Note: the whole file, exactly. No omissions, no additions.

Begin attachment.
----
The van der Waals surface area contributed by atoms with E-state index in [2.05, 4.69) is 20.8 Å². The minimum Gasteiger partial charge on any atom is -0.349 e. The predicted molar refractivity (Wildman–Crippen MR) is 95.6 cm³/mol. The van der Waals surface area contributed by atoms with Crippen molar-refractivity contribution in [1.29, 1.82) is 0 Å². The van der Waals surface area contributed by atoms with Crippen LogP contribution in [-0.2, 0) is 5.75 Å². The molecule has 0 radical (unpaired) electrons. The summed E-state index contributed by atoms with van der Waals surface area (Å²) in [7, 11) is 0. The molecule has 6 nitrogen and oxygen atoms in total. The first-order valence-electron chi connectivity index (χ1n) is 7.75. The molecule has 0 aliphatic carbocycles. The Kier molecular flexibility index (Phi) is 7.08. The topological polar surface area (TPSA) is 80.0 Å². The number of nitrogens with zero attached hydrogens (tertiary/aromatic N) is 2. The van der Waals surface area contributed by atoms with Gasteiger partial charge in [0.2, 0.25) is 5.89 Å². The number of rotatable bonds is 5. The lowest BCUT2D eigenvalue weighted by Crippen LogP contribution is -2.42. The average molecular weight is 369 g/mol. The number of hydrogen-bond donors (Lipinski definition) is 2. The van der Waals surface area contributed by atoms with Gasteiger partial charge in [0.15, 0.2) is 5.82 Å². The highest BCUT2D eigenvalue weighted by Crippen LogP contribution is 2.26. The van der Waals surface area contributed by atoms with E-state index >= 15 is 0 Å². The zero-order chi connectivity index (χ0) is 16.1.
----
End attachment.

The van der Waals surface area contributed by atoms with E-state index in [2.05, 4.69) is 20.8 Å². The minimum Gasteiger partial charge on any atom is -0.349 e. The predicted molar refractivity (Wildman–Crippen MR) is 95.6 cm³/mol. The van der Waals surface area contributed by atoms with Crippen molar-refractivity contribution in [1.29, 1.82) is 0 Å². The van der Waals surface area contributed by atoms with Crippen LogP contribution in [-0.2, 0) is 5.75 Å². The molecule has 0 radical (unpaired) electrons. The summed E-state index contributed by atoms with van der Waals surface area (Å²) in [7, 11) is 0. The molecule has 6 nitrogen and oxygen atoms in total. The first-order valence-electron chi connectivity index (χ1n) is 7.75. The molecule has 0 aliphatic carbocycles. The Kier molecular flexibility index (Phi) is 7.08. The topological polar surface area (TPSA) is 80.0 Å². The number of nitrogens with zero attached hydrogens (tertiary/aromatic N) is 2. The van der Waals surface area contributed by atoms with Gasteiger partial charge in [0.2, 0.25) is 5.89 Å². The number of rotatable bonds is 5. The lowest BCUT2D eigenvalue weighted by Crippen LogP contribution is -2.42. The average molecular weight is 369 g/mol. The number of hydrogen-bond donors (Lipinski definition) is 2. The van der Waals surface area contributed by atoms with Gasteiger partial charge in [0.15, 0.2) is 5.82 Å². The highest BCUT2D eigenvalue weighted by Crippen LogP contribution is 2.26. The van der Waals surface area contributed by atoms with E-state index >= 15 is 0 Å². The zero-order chi connectivity index (χ0) is 16.1.